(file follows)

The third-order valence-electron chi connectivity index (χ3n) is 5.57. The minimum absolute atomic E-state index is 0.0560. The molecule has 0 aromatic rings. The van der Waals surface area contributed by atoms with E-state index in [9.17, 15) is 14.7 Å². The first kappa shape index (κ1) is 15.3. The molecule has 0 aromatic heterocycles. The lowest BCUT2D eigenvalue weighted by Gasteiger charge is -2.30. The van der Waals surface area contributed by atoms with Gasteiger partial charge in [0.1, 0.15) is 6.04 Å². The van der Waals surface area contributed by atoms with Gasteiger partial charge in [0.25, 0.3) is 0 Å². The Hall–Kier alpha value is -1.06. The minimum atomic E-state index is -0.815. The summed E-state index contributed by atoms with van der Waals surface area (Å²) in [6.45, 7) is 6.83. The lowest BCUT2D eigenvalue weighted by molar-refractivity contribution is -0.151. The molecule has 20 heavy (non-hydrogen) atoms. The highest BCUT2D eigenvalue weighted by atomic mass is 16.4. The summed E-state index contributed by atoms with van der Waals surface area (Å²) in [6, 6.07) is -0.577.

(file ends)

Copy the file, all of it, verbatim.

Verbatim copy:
The third-order valence-electron chi connectivity index (χ3n) is 5.57. The minimum absolute atomic E-state index is 0.0560. The molecule has 0 aromatic rings. The van der Waals surface area contributed by atoms with E-state index in [9.17, 15) is 14.7 Å². The first kappa shape index (κ1) is 15.3. The molecule has 0 aromatic heterocycles. The lowest BCUT2D eigenvalue weighted by Gasteiger charge is -2.30. The van der Waals surface area contributed by atoms with Gasteiger partial charge in [0.1, 0.15) is 6.04 Å². The van der Waals surface area contributed by atoms with Gasteiger partial charge in [0.25, 0.3) is 0 Å². The Hall–Kier alpha value is -1.06. The minimum atomic E-state index is -0.815. The summed E-state index contributed by atoms with van der Waals surface area (Å²) in [6.45, 7) is 6.83. The lowest BCUT2D eigenvalue weighted by molar-refractivity contribution is -0.151. The molecule has 20 heavy (non-hydrogen) atoms. The highest BCUT2D eigenvalue weighted by atomic mass is 16.4. The summed E-state index contributed by atoms with van der Waals surface area (Å²) in [6, 6.07) is -0.577.